Journey to Bethlehem (Or Not): The Christmas Story in the Four Gospels
You probably knew that the Bible contains four gospels—four stories about Jesus (Matthew, Mark, Luke, John). So I’ve got a great new idea for Christmas celebrations: get a four-year rotation going, and each year celebrate Christmas through one of the gospels. Just think of the creative possibilities! Imagine the excitement of reenacting the Christmas story through the eyes of each gospel writer, one at a time!
There’s a catch, though. Two of the four gospels (Mark and John) don’t care about Christmas at all. And another one of them, Matthew, only cares about it a little bit. I mean a little bit. Like, eight verses on the whole Christmas story (after eighteen verses of genealogy), and the actual birth of Jesus is an afterthought. An angel appeared to Joseph, who was engaged to Mary, and told him that Mary would have a son. That happened, and they named him Jesus. Moving on. No manger, no angels, no shepherds, and Bethlehem is only mentioned in hindsight in Matthew 2:1 (“oh, by the way, the birth happened in Bethlehem and they stayed there for a couple of years afterwards until they had to escape Herod the psychopath”).
Year One: Matthew
So in year one, following Jesus’ story through Matthew, you get together with a couple of friends on December 24 and read Jesus’ genealogy, and then on December 26 say “cool, Christmas happened.” The end. Think how much time and energy and stress and money you’ll save!
Year Two: Mark
Mark says nothing about Christmas. Nothing. He opens with a couple of verses from the Old Testament and then we’re at the Jordan River watching John baptize people. So in the Markan year, ignore Christmas completely until the Feast celebrating John the Baptist on January 12—at which point you can read some lines from Isaiah and then get on with the mission.
Year Three: Luke
Okay, okay, now you can go nuts. Four weeks of Advent, twelve days of Christmas, the works. But when you put out that Nativity set, keep a couple of things in mind:
According to the biblical text, there were no wise men at the manger. They came a couple of years later. And when they came, there might have been two of them, and there might have been twenty of them. But nowhere does Scripture say that there were three of them.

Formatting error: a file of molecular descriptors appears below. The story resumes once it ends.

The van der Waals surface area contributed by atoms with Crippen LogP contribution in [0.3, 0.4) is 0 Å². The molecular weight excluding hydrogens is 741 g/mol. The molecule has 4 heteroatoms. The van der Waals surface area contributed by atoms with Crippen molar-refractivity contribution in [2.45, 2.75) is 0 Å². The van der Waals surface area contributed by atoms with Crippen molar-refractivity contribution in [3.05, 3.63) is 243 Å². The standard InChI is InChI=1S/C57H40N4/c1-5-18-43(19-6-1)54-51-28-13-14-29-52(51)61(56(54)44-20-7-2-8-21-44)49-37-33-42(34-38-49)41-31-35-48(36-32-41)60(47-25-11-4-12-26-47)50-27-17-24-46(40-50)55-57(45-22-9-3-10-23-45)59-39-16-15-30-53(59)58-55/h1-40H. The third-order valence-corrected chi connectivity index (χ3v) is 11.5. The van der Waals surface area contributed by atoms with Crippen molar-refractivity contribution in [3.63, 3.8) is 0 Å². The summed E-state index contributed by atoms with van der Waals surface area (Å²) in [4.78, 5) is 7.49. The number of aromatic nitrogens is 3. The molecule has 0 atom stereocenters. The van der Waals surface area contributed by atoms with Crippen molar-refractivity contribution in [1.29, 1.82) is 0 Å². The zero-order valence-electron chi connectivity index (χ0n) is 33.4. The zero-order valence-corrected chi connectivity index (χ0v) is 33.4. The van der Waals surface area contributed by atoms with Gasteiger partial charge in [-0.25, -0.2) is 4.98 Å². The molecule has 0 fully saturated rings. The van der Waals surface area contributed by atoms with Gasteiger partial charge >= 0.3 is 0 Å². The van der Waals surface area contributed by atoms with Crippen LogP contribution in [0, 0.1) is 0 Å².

There were no angels at the manger. Especially not angels with wings. Because angels don’t have wings.
There were no animals at the manger. The sheep stayed out in the fields with the angels. [Okay, I could be wrong about that last part.]
And (most shocking of all, I’m sure) there were no little boys with snare drums at the manger. Snare drums weren’t invented for 1300 more years, so definitely no snare drums. Not to mention—snare drums and newborns? Really? I’m imagining what my wife would have done to me if I’d marched into the delivery room in full marching band regalia after our children were born. “The little lord Jesus, no crying he makes”—not if there’s a snare drum in the room! So go ahead and celebrate Christmas in the Lukan year, but try to pay attention to what Luke does and doesn’t say happened on that glorious day.
Year Four: John
John is fantastically simple about Christmas: the Word became flesh, and tabernacled among us. “Veiled in flesh the Godhead see, hail th’incarnate Deity / Pleased as man with men to dwell, Jesus our Immanuel.” How do you celebrate that?! Worship. Meditation. Wonder. Silence. SILENCE. Maybe that’s why John doesn’t go into all the details (not that he’s criticizing Luke for doing so!). Maybe he didn’t want anything to distract us from his astounding claim that the one and only God of Israel, who split the Sea and blew up Sinai, who alone sits enthroned above the universe and whose word creates all that exists—that God had come to us in the form of one of his most beautiful, and yet most helpless, creations.
Four gospels, four radically different perspectives on the one world-changing event. Matthew cares most that Jesus’ arrival, whatever its circumstances, is the climax of Israel’s story and the end of Israel’s exile. Mark just wants us to get to work. Luke wants to slow down a bit and tell the story in some detail—perhaps the primary lesson here is that we need to read Scripture carefully and notice what’s there (prophetic worship from Elizabeth and Mary and Zechariah and Simeon and Anna) and what isn’t (three wise men, cherubs, and little drummer boys). And John wants to knock us over with a simple summary of an event that can’t be fully expressed in words. And what does that summary mean? What does it mean that “the Word became flesh”? Find some silence this Christmas and ponder that for a little while.